At our third Facts + Snacks lunchtime event with SA’s leading entrepreneurs, we chatted to Trevor Gosling, Co-Founder & CEO of Lulalend, about how his team goes about building strong tech partnerships with customers like Yoco, Takealot, Vodacom and Payfast.
Transcript of the discussion
Hello. Welcome, everybody. Trevor, it is so cool to see you and to get the chance to chat today.
Great. Thanks for having me, Jomiro.
So, welcome everyone and Trevor to our third and final Facts and Snacks event for the series. My name is Jomiro, and I’m the host of the OfferZen podcast. I work on the blog at OfferZen and Trevor I wanted to turn this into a bit of a party. For lunch, I was going to bring a whole bunch of vegetables and greens because you know, lettuce turnip the beet. But yeah, I like puns and eye rolls and I assume everyone is laughing, but I can’t hear you.
In this series, we chat with some of South Africa’s leading entrepreneurs every Thursday, between 12 and 12:30. As I said, this is the last one in this series, and we’ll be launching a new round of speakers at the end of September. So, keep an ear and an eye out for the invite. Welcome, Trevor. It’s cool to have you. Could you do a three-story elevator pitch, just to briefly introduce yourself?
Cool. Thanks for having me. Thanks, everyone. I know you could be having your snacks anywhere but thank you, thank you for being here. My name is Trevor, and I’m the Co-founder and CEO of Lulalend. Lulalend is an online business lending platform that we’ve been running for the last six years. Before that, I got into an entrepreneurial space and managed to exit the venture, and before that, I was a chartered accountant at Rand Merchant Bank in the investment banking space.
Awesome. Thank you. Well, we’ll dive into some of those details in just a little bit but to give a little bit of a flow to the event, in case you are here for the first time – although I see some repeat joiners in the participants – we’re going to have a quick, rapid-fire Q&A session just to get warmed up. We’ll follow that by a deep dive into a specific topic and then we’re going to have an audience Q&A.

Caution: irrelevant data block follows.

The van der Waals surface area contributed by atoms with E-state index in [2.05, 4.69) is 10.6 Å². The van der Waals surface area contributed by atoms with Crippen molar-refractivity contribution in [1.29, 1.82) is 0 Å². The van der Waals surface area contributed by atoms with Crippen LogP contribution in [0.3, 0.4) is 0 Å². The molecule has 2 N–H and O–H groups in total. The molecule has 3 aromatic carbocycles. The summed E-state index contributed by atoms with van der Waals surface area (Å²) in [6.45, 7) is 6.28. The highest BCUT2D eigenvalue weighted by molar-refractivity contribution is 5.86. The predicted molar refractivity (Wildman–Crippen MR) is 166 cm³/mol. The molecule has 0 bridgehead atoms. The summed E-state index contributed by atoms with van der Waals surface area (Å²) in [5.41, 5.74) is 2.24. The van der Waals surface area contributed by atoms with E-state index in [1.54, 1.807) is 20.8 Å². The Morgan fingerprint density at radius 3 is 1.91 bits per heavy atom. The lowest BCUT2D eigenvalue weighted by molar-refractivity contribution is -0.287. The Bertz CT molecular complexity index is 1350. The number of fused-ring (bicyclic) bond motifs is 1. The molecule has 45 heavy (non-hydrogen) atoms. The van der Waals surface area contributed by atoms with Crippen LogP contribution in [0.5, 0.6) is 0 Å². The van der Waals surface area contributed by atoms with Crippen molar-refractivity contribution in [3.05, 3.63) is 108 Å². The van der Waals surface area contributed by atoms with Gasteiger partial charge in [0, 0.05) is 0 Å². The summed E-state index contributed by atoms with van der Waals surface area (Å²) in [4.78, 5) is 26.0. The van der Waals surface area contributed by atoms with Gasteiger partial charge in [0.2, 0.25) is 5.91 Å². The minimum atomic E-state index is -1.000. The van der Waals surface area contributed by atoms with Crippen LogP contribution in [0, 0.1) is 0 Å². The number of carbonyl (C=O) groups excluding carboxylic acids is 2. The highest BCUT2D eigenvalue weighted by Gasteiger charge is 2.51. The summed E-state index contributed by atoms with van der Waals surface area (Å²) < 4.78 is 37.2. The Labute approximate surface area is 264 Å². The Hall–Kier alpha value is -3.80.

So on that note, for anyone who’s joining, there is a list of tabs on the right-hand side or of your screen – it will be underneath the videos, chat questions and polls, please jump into the questions tab and throw all your questions that you want to ask Trevor in there. Upvoting means it will be more likely for us to pick them so also engage with other questions you want to see or you want to hear me ask and we’ll dive into that at the end.
I will remind you in between to do that as well though, and then on the poll, you can also engage in conversation and chat. You can share what you’re having for lunch and engage with some of the other people, and then also there’s a swag competition.
Jomiro [ 02:58]
One lucky attendee and unfortunately, this is only open to SA audiences, but we’re going to be giving away a swag hamper just for joining. So, make sure you stick around till the end to find out if it was you. With that, let’s jump in.
As you’ve heard, Trevor is the Co-founder and CEO of Lulalend, a leading South African FinTech company. He’s also previously founded Five Ounces, qualified as a chartered accountant, with quite a CV, so it’s nice to have you and to get to chat to you. Right – into the rapid-fire questions. Let’s start with this one. What are the two biggest lessons that you’ve learned about fundraising for your start-up?
I think that the biggest one, and I see this issue with founders all the time, is trying to put a five-year vision into a pitch deck and present it to a VC, or whatever the case may be, and try to sell them on this massive vision. What you need to be doing is yes, show your ambitions, this is our vision, but over the short term, this is what we’re looking to execute on, and this is the vision we need to get over the line, as VCs are far more interested in buying into that scenario.
Then, the other thing is just searching far and wide if you’re not feeling fortunate in the current market in terms of accessing finance. Look globally, that’s what we did. We’ve got a bulk of global investors behind us, and there is a global appetite in the South African market, and emerging market, so don’t limit yourself. There’s a lot out there.